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This Routine Scan Could One Day Detect Alzheimer’s Before Cognitive Symptoms Pop Up

Alzheimer's patient working on puzzle

Vision changes are something you probably expect as you get older. You may need a stronger contact lens prescription, struggle to drive in the dark or carry reading glasses everywhere you go. Research suggests that some these vision shifts could signal brain changes that might be early signs of Alzheimer’s disease.

A 2023 study published in the journal Acta Neuropathologica examined tissue from the brain and retina of 86 individuals and compared samples from donors with normal cognitive function to samples from people with mild cognitive impairment in the early stages of Alzheimer’s and people with late-stage Alzheimer’s. Researchers found increases in the protein beta-amyloid, which is a marker for Alzheimer’s, in individuals with Alzheimer’s and cognitive decline.

The study also found that people with cognitive issues saw an 80% decline in microglial cells, which help clear beta-amyloid from the brain and retina. Inflammation and atrophied tissue were also discovered in cells of the retina of people with cognitive decline.

Many of the changes in the retina are associated with changes to parts of the brain that are connected to memory, navigation and perception of time, according to researchers. They said the findings could possibly lead to the development of imaging tests in the future that may be able to diagnose Alzheimer’s earlier and monitor its progression by examining the eye.

The study follows other research suggesting that an optical coherence tomography angiography (OCTA) scan could potentially help doctors detect signs of Alzheimer’s disease in the small veins located in the back of the eye.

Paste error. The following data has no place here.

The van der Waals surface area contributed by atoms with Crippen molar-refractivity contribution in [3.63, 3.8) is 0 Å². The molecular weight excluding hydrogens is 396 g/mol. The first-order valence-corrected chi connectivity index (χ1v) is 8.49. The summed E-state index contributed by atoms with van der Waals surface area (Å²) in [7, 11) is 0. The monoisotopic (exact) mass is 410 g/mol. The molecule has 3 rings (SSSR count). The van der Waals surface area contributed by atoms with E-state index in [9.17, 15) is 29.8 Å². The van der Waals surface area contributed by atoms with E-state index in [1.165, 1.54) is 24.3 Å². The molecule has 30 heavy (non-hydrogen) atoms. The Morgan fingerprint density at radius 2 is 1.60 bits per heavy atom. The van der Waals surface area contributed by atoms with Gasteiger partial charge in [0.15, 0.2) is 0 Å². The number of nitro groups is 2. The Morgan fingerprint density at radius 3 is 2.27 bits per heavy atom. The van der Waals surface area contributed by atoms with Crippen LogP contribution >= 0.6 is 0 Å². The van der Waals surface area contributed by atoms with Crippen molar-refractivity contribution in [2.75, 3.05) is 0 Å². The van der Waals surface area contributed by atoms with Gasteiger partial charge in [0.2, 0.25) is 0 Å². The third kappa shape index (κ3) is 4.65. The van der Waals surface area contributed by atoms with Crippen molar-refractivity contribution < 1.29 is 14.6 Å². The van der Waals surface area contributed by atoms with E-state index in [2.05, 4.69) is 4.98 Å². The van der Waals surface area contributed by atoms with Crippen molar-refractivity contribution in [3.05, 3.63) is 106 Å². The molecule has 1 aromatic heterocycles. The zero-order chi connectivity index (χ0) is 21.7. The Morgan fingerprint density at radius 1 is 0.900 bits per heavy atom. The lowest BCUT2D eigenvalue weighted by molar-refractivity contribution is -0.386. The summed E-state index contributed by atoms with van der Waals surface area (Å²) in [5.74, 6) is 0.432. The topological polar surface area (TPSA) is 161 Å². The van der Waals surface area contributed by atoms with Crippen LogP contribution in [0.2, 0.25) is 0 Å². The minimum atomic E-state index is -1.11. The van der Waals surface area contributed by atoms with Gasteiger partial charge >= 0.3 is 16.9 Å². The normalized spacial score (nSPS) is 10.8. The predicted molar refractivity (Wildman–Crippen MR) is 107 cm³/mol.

While eye scans can’t yet diagnose Alzheimer’s disease, Dr. Simon Law, MD, an ophthalmologist at UCLA Health, says these studies are helping doctors better understand the connection between the eye and Alzheimer’s disease. “It’s an exciting development,” he adds.

What Is an OCTA Scan?

OCTA scans use light waves to obtain detailed images of the retina and its blood vessels, explains Dr. Raj Maturi, MD, clinical spokesperson for the American Academy of Ophthalmology. The scan is used for early detection of eye conditions, including age-related macular degeneration, diabetic retinopathy, macular edema and glaucoma.

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“Your ophthalmologist may recommend an OCTA scan if they suspect any issues in the back of the eye,” he says. But it can’t yet detect the signs of cognitive decline.

Still, the research “adds to the growing body of studies aiming to understand the potential connection between the retina and dementia,” Dr. Maturi says. But, more studies are needed to fully understand the link between retinal changes and Alzheimer’s disease.

“It's a very big question that they have to research in the future,” Dr. Law says. “It's still an exciting area. And, OCTA imaging is getting better and better, but there's still a long way to go.”